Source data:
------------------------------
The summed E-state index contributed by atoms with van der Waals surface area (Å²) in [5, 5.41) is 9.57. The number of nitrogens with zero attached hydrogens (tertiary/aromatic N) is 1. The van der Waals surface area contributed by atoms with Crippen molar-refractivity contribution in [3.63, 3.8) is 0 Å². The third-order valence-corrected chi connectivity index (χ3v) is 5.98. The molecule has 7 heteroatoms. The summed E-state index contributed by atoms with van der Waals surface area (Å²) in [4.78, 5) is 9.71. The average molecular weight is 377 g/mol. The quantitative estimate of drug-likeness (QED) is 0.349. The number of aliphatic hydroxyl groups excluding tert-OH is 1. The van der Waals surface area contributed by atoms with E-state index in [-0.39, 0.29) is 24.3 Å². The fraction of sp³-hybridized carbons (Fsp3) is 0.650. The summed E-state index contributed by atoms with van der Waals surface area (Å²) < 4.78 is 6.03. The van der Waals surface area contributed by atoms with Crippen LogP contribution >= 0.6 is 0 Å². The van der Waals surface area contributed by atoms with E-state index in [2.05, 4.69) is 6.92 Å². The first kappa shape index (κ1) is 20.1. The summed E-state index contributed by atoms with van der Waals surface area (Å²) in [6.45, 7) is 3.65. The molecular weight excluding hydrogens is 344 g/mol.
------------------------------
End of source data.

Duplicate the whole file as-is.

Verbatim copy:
The summed E-state index contributed by atoms with van der Waals surface area (Å²) in [5, 5.41) is 9.57. The number of nitrogens with zero attached hydrogens (tertiary/aromatic N) is 1. The van der Waals surface area contributed by atoms with Crippen molar-refractivity contribution in [3.63, 3.8) is 0 Å². The third-order valence-corrected chi connectivity index (χ3v) is 5.98. The molecule has 7 heteroatoms. The summed E-state index contributed by atoms with van der Waals surface area (Å²) in [4.78, 5) is 9.71. The average molecular weight is 377 g/mol. The quantitative estimate of drug-likeness (QED) is 0.349. The number of aliphatic hydroxyl groups excluding tert-OH is 1. The van der Waals surface area contributed by atoms with E-state index in [-0.39, 0.29) is 24.3 Å². The fraction of sp³-hybridized carbons (Fsp3) is 0.650. The summed E-state index contributed by atoms with van der Waals surface area (Å²) < 4.78 is 6.03. The van der Waals surface area contributed by atoms with Crippen LogP contribution >= 0.6 is 0 Å². The van der Waals surface area contributed by atoms with E-state index in [2.05, 4.69) is 6.92 Å². The first kappa shape index (κ1) is 20.1. The summed E-state index contributed by atoms with van der Waals surface area (Å²) in [6.45, 7) is 3.65. The molecular weight excluding hydrogens is 344 g/mol.